Predicting and mapping Plethodontid salamander abundance using LiDAR-derived terrain and vegetation characteristics
Aim of the study: Use LiDAR-derived vegetation and terrain characteristics to develop abundance and occupancy predictions for two terrestrial salamander species, Plethodon glutinosus and P. kentucki, and map abundance to identify vegetation and terrain characteristics affecting their distribution.
Area of study: The 1,550-ha Clemons Fork watershed, part of the University of Kentucky’s Robinson Forest in southeastern Kentucky, USA.
Materials and methods: We quantified the abundance of salamanders using 45 field transects, which were visited three times, placed across varying soil moisture and canopy cover conditions. We created several LiDAR-derived vegetation and terrain layers and used these layers as covariates in zero-inflated Poisson models to predict salamander abundance. Model output was used to map abundance for each species across the study area.
Main results: From the184 salamanders observed, 63 and 99 were identifdied as P. glutinosus and P. kentucki, respectively. LiDAR-derived vegetation height variation and flow accumulation were best predictors of P. glutinosus abundance while canopy cover predicted better the abundance of P. kentucki. Plethodon glutinosus was predicted to be more abundant in sites under dense, closed-canopy cover near streams (2.9 individuals per m2) while P. kentucki was predicted to be found across the study sites except in areas with no vegetation (0.58 individuals per m2).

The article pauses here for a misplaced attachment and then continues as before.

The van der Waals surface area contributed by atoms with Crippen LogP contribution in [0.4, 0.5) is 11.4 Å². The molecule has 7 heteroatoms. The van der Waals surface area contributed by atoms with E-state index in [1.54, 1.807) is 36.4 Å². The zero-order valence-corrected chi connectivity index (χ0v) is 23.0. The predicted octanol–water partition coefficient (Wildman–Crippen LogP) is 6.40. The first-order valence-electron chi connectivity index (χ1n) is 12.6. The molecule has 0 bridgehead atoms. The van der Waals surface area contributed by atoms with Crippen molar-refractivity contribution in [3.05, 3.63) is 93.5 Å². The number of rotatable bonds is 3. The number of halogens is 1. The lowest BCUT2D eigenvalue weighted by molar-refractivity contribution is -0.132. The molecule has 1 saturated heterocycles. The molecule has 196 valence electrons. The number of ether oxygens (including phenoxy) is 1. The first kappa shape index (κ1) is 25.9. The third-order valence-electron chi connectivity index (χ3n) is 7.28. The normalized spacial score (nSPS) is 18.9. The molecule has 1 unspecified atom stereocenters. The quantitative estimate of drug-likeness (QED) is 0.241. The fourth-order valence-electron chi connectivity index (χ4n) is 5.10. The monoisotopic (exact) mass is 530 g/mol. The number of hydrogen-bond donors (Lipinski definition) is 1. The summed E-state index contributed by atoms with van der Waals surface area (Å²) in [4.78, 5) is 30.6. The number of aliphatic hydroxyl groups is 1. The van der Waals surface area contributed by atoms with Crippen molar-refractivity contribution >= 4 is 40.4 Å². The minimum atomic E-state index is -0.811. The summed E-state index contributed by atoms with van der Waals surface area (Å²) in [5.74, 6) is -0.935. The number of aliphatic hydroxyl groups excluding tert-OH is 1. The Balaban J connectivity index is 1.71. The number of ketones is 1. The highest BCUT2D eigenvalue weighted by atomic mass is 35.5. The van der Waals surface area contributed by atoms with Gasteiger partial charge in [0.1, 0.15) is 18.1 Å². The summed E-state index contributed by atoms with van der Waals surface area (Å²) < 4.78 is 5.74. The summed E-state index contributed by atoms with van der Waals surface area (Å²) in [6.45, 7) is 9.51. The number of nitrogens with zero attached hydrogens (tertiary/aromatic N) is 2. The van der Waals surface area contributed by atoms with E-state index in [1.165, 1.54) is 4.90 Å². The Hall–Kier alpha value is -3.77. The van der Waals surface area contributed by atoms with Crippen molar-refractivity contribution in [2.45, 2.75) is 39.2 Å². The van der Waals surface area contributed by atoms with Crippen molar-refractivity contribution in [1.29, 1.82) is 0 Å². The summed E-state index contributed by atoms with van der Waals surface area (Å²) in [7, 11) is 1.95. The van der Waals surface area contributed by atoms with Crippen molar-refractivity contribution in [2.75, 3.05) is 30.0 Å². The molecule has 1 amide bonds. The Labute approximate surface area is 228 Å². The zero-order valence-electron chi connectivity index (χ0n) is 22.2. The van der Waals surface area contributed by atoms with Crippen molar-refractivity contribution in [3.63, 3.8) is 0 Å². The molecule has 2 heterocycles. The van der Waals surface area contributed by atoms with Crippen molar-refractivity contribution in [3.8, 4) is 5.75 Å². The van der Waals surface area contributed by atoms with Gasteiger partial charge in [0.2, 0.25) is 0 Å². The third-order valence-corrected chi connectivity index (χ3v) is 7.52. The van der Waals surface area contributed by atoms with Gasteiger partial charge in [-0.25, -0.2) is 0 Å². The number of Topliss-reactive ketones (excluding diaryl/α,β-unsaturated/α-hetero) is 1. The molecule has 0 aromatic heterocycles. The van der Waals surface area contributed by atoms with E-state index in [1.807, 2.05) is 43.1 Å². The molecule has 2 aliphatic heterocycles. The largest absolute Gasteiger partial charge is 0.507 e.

Research highlight: Although models estimates are within the range of values reported by other studies, we envision their application to map abundance across the landscape to help understand vegetation and terrain characteristics influencing salamander distribution and aid future sampling and management efforts.
Keywords: Zero-inflated Poisson model; Kentucky; Cumberland plateau; Plethodon glutinosus; Plethodon kentucki.
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